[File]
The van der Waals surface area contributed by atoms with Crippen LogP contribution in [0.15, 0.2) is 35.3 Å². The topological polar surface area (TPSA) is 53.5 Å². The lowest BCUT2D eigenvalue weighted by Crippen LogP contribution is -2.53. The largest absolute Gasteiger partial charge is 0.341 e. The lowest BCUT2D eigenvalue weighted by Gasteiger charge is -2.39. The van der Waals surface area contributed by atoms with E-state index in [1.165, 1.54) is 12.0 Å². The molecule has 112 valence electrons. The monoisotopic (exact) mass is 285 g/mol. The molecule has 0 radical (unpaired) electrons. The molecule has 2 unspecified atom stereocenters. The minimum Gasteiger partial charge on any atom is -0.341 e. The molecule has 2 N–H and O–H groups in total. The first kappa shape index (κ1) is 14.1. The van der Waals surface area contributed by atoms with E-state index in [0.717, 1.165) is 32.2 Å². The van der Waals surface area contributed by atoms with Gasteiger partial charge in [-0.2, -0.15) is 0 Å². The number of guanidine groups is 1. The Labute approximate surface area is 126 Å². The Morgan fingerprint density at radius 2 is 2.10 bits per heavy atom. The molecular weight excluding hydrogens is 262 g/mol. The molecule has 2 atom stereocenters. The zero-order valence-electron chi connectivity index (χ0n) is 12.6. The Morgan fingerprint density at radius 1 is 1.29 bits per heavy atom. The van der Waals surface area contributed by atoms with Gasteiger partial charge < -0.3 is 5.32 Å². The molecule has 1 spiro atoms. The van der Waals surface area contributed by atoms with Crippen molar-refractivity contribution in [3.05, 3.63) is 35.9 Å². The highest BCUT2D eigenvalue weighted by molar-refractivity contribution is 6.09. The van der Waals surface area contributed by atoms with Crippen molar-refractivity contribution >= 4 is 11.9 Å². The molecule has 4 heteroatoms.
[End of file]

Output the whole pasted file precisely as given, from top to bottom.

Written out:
The van der Waals surface area contributed by atoms with Crippen LogP contribution in [0.15, 0.2) is 35.3 Å². The topological polar surface area (TPSA) is 53.5 Å². The lowest BCUT2D eigenvalue weighted by Crippen LogP contribution is -2.53. The largest absolute Gasteiger partial charge is 0.341 e. The lowest BCUT2D eigenvalue weighted by Gasteiger charge is -2.39. The van der Waals surface area contributed by atoms with E-state index in [1.165, 1.54) is 12.0 Å². The molecule has 112 valence electrons. The monoisotopic (exact) mass is 285 g/mol. The molecule has 0 radical (unpaired) electrons. The molecule has 2 unspecified atom stereocenters. The minimum Gasteiger partial charge on any atom is -0.341 e. The molecule has 2 N–H and O–H groups in total. The first kappa shape index (κ1) is 14.1. The van der Waals surface area contributed by atoms with E-state index in [0.717, 1.165) is 32.2 Å². The van der Waals surface area contributed by atoms with Gasteiger partial charge in [-0.2, -0.15) is 0 Å². The number of guanidine groups is 1. The Labute approximate surface area is 126 Å². The Morgan fingerprint density at radius 2 is 2.10 bits per heavy atom. The molecular weight excluding hydrogens is 262 g/mol. The molecule has 2 atom stereocenters. The zero-order valence-electron chi connectivity index (χ0n) is 12.6. The Morgan fingerprint density at radius 1 is 1.29 bits per heavy atom. The van der Waals surface area contributed by atoms with Gasteiger partial charge < -0.3 is 5.32 Å². The molecule has 1 spiro atoms. The van der Waals surface area contributed by atoms with Crippen molar-refractivity contribution in [3.05, 3.63) is 35.9 Å². The highest BCUT2D eigenvalue weighted by molar-refractivity contribution is 6.09. The van der Waals surface area contributed by atoms with Crippen molar-refractivity contribution >= 4 is 11.9 Å². The molecule has 4 heteroatoms.